Automated Fingerprint Identification System (AFIS)Jul 13, 2015, by Constitutional Law, Criminal Defense, Legal Blog, Privacy in
AFIS may sound like simply a database for fingerprints collected by law enforcement, but it’s actually a lot more and has proven to be an effective tool of law enforcement in addition to being useful for identification and fraud prevention purposes. The AFIS is also used in background checks for employment opportunities and admission to some professional associations.
The AFIS is “a biometric identification methodology that uses digital imaging technology to obtain, store, and analyze Fingerprint data.” When someone is arrested, today they are typically finger printed using a Live Scan machine. This scanner takes prints and immediately digitizes and stores the information. It eliminates the need for ink printing which can be messy, ineffective, and difficult to catalogue or search. Live Scan printing is done at law enforcement agencies around the country.
After someone’s prints have been scanned, they are run against a database of over five million other prints from around the country. The AFIS then returns finger prints that are close enough to be a potential match and a trained technician compares them from there. This lets arresting officers determine if the person in custody has any previous arrests, active warrants, or a discrepancy in their given identify.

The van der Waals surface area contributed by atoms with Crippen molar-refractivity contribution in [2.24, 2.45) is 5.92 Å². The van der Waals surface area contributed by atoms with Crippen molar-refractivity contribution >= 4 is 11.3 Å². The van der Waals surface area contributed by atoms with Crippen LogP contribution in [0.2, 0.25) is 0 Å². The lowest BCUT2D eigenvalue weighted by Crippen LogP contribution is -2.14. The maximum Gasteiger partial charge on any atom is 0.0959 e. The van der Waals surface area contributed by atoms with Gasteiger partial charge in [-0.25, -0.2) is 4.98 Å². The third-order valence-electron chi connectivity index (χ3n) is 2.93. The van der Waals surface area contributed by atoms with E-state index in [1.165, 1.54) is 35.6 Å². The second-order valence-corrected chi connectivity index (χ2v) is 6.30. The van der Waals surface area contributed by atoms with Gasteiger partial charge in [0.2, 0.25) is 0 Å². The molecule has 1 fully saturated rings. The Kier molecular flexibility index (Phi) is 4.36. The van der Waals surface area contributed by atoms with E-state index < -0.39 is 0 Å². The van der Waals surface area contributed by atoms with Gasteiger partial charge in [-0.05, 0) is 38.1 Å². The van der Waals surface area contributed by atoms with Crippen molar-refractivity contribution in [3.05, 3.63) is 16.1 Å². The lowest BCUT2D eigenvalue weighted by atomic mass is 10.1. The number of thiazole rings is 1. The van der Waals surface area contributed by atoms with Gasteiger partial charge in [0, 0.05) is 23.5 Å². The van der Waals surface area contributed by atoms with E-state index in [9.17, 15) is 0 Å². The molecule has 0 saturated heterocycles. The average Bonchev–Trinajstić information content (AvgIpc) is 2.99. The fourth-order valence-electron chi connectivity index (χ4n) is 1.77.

The AFIS also stores and catalogs latent prints of unknown individuals left at crime scenes. Technicians find and lift these prints from surfaces and plot the distinct characteristics of each unique print. They are then digitized and submitted into the AFIS database which may come up with a match of some identified person whose prints are already in the system.
Additionally, when law enforcement runs the prints of a known person in or out of custody, they will be able to see if any similar prints have been left at any unsolved crimes.
The FBI keeps a national database of biometric data, previously the Integrated Automated Fingerprint Identification System and now the Next Generation Identification. This national database houses a variety of biometric data including finger prints, latent prints, pictures and descriptions of identifying marks, scars, and tattoos, and iris recognition.
It also includes special designations and alerts for certain types of offenders and criminal activity. This database is available nationwide to all law enforcement agencies and officially replaced its predecessor in 2014.
If you’ve been charged with a crime or have concerns about how the AFIS may impact you, contact a Michigan criminal lawyers at (313) 818-3238. Your lawyer will work to protect your rights and your privacy as you navigate the criminal justice system.